Spreading gospel on cable pays off

Charley Humbard, founder of the Gospel Music Channel, is the son of the late televangelist Rex Humbard. Charley Humbard, founder of the Gospel Music Channel, is the son of the late televangelist Rex Humbard. (Bob Andres/Ajc.Com
By Christopher Quinn
Cox Newspapers / November 5, 2009

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EAST POINT, Ga. - From his little studio and offices here, the son of one of America’s early televangelists launched the squeaky clean Gospel Music Channel, potentially reaching more than 1 million homes with its first broadcast in October 2004.

In the years since, Charley Humbard and his investors can claim that what’s been called “MTV for Christians’’ has been the fastest-growing cable channel, now with 46.7 million subscribers, according to SNL Kagan, a media research and analysis firm.

The channel, privately owned by investors Humbard spent two years assembling after he walked away from a career at the Discovery Channel, does not release earnings. But it’s no secret that since its earliest days, television has provided a living for the Humbard family.

Humbard’s father was the guitar-strumming, singing preacher Rex Humbard, who started his TV show in 1952. He added his four children as singers and musicians and then his grandchildren by the mid 1960s. At the height of its popularity in the 1970s, more than 1,000 US and foreign stations carried the “Cathedral of Tomorrow’’ broadcast.

“As Dad said, ‘If you don’t sing, you don’t eat,’ ’’ Humbard said. “He said that lightly, but we got it.’’

Humbard, now 48, worked his way to a senior vice president position at Discovery Channel before the appeal of music led to Gospel Music Channel.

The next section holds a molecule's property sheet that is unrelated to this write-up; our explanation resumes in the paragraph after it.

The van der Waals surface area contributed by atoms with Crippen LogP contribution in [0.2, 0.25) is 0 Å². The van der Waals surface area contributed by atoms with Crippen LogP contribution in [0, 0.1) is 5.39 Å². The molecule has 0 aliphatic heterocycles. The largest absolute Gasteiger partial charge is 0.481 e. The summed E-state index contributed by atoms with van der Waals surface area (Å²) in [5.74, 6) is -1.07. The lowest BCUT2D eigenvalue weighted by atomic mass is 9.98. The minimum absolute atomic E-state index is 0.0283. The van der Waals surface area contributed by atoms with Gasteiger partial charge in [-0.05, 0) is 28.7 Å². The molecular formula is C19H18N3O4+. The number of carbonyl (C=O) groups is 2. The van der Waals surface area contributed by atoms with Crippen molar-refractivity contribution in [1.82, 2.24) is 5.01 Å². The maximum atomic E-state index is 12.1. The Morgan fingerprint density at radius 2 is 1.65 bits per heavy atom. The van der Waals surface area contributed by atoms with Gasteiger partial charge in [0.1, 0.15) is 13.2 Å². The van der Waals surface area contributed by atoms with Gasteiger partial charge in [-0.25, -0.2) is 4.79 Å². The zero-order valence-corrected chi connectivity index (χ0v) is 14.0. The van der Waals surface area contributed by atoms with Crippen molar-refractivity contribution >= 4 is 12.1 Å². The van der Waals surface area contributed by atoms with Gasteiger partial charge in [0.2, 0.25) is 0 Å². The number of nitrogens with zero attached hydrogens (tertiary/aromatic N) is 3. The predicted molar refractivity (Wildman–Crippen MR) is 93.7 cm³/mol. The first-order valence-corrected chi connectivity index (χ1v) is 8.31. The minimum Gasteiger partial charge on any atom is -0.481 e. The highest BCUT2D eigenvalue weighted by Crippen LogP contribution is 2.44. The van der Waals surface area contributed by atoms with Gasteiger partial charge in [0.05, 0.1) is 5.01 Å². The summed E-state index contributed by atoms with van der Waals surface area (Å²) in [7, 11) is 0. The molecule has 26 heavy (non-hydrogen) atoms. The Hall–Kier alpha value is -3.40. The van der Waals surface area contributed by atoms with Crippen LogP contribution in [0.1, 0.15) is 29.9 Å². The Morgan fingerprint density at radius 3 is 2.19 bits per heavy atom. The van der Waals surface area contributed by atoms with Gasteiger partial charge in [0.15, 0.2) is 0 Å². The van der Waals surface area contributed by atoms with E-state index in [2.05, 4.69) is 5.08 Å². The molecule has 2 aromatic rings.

“It is very deep in all of us,’’ Humbard said.

As a kid, young Charley hung around Johnny Cash and June Carter Cash, Mahalia Jackson, and Andre Crouch. He met Elvis, a family friend. By 7, he was teaching himself guitar.

Mike Privette, the road manager for Rex Humbard’s show, recalls young Humbard asking Privette if he would bang on a piano in a recording studio so Humbard could practice manipulating the slides, dials, and switches on a recording board.

Much later, he mentioned to Charley Humbard a little Tennessee cable channel for sale that was devoted to gospel music.

One big thing stood between him and the channel - the average $100 million it would take to start and fund a new cable operation with top-notch production, Humbard said.

Humbard called contacts, seeking advice and potential investors who would view the channel not as a ministry but as a profit-driven business. In two years, they had enough investors - Humbard declines to say how much they put up - to start their own channel from scratch and start broadcasting.

For fans, the music on GMC is more than just entertainment, according to media economist Jack Myers. “The content of the music has relevance and importance in their lives,’’ he said.

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